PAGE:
Each year Harvard Law School publishes a list of the undergraduate institutions attended by their incoming class of aspiring lawyers. Since stumbling upon this gem a few years ago it has become a staple in our toolbox of resources that we share with students and families. Why, you might ask? It’s simple…Brandeis University
Michigan State University
Arizona State University
At least one of our students has enrolled at each of these schools in the past, and all of these are included on the most recent list of 170+ undergraduate institutions represented at Harvard Law. So, why is that relevant? My guess is that most people reading this may be familiar with one or two of these institutions. Perhaps you’ve “heard” of these schools, but weren’t aware that they were producing Harvard Law-quality graduates. In fact, an interesting experiment would be to run through the list of institutions represented and tally the number of schools you assume WOULD be feeder schools to Harvard-esque graduate schools. Maybe 10? 20? Perhaps….but certainly not 170.
Much has been written over the years about the affect your undergraduate institution has on your life trajectory. Does it matter WHERE you go to school, or simply that you went at all? The answer is, of course, both. However, there are many who argue that the WHERE is less important than the WHAT and HOW…as in, what you do with your time in college and how you take advantage of resources and opportunities play an even greater role in your outcomes.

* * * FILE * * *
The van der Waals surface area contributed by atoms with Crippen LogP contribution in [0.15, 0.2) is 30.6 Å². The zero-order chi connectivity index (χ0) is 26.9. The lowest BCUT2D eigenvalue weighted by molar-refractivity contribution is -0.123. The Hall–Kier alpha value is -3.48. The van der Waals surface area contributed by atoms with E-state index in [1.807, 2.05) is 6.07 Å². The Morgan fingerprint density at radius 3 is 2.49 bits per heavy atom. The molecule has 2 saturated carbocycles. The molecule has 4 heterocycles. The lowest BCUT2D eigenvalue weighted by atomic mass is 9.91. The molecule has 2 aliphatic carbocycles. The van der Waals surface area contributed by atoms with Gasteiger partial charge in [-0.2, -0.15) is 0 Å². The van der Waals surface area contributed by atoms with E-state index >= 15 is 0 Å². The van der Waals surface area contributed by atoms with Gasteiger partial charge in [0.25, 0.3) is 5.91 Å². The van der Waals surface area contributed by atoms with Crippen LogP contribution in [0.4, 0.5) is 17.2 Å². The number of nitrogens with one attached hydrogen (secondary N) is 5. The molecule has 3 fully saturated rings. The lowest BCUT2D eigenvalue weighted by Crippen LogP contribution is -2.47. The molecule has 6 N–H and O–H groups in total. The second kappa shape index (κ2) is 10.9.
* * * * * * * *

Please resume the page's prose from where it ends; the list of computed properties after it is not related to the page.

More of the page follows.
A great example of this is the story of the Oracle of Omaha. Did you know that Warren Buffet transferred from the Wharton School at the University of Pennsylvania to the University of Nebraska? It’s true. Who leaves an Ivy League school for a non-Ivy? It wasn’t the name on Buffet’s diploma that made him a billionaire. It was the result of hard work, persistence, self-direction and passion. It was the result of connections and opportunities taken…and Buffett isn’t alone.
The whole concept of what makes a school "good" should actually focus little on the names...or even the rankings. What it SHOULD focus on is what makes the school the right one for you, in particular. What matters to your best friend may matter very little to you. Alternatively, what will bring you joy on campus may be a turnoff for a peer. Here's a great excerpt from a piece written by Rick Clark, Director of Undergraduate Admission at Georgia Tech that demonstrates this point:
Is that a GOOD school?
I find it surprising and disconcerting that on average people talk about restaurants with more nuance than they do colleges.
“Is that a good restaurant?” is almost never met with a simple Yes/No. Instead, people are far more apt to make statements like, “Well, their pizza is great, but I am not a big fan of their burgers.” OR “If you are in a hurry and don’t want to spend much, it’s a good spot. But don’t expect a five-course experience.” OR “It didn’t used to be, but they’re under new management now and things have changed.” I’m sure you can add a few others to this list. “Good” for certain things. “Good” at a certain price. “Good” depending on what you are looking for.
Students need to know that while the institution certainly matters, it is what they make of their experience that remains the most important factor in their outcomes. A name on a diploma may open doors, but it does not close deals. It may get you an interview, but it will not make you CEO. It might help you make connections, but it will not be your voice. Those things? Those are up to you.